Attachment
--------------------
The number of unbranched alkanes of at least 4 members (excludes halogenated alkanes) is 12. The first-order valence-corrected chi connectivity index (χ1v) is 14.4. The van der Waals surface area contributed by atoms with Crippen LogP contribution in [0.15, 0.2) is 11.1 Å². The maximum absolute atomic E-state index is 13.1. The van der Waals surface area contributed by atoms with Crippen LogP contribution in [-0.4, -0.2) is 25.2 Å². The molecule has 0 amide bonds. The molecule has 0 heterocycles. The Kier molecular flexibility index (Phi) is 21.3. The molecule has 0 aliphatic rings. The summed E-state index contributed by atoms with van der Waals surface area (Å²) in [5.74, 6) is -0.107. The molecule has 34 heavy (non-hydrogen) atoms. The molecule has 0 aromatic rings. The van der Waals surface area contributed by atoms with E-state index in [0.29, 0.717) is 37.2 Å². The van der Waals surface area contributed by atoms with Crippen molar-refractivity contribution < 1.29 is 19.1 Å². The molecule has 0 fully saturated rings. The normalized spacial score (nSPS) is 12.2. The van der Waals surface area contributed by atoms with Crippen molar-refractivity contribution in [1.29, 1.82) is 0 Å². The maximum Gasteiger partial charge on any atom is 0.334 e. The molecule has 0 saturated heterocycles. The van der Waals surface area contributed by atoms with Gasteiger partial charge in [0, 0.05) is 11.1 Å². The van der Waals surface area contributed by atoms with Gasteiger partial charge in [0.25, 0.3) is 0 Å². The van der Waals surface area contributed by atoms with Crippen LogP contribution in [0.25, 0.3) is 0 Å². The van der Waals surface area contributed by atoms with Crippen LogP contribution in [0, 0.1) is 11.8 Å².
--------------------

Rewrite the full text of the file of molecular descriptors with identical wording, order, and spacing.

The number of unbranched alkanes of at least 4 members (excludes halogenated alkanes) is 12. The first-order valence-corrected chi connectivity index (χ1v) is 14.4. The van der Waals surface area contributed by atoms with Crippen LogP contribution in [0.15, 0.2) is 11.1 Å². The maximum absolute atomic E-state index is 13.1. The van der Waals surface area contributed by atoms with Crippen LogP contribution in [-0.4, -0.2) is 25.2 Å². The molecule has 0 amide bonds. The molecule has 0 heterocycles. The Kier molecular flexibility index (Phi) is 21.3. The molecule has 0 aliphatic rings. The summed E-state index contributed by atoms with van der Waals surface area (Å²) in [5.74, 6) is -0.107. The molecule has 34 heavy (non-hydrogen) atoms. The molecule has 0 aromatic rings. The van der Waals surface area contributed by atoms with E-state index in [0.29, 0.717) is 37.2 Å². The van der Waals surface area contributed by atoms with Crippen molar-refractivity contribution < 1.29 is 19.1 Å². The molecule has 0 fully saturated rings. The normalized spacial score (nSPS) is 12.2. The van der Waals surface area contributed by atoms with Crippen molar-refractivity contribution in [1.29, 1.82) is 0 Å². The maximum Gasteiger partial charge on any atom is 0.334 e. The molecule has 0 saturated heterocycles. The van der Waals surface area contributed by atoms with Gasteiger partial charge in [0, 0.05) is 11.1 Å². The van der Waals surface area contributed by atoms with Gasteiger partial charge in [0.25, 0.3) is 0 Å². The van der Waals surface area contributed by atoms with Crippen LogP contribution in [0.25, 0.3) is 0 Å². The van der Waals surface area contributed by atoms with Crippen LogP contribution in [0, 0.1) is 11.8 Å².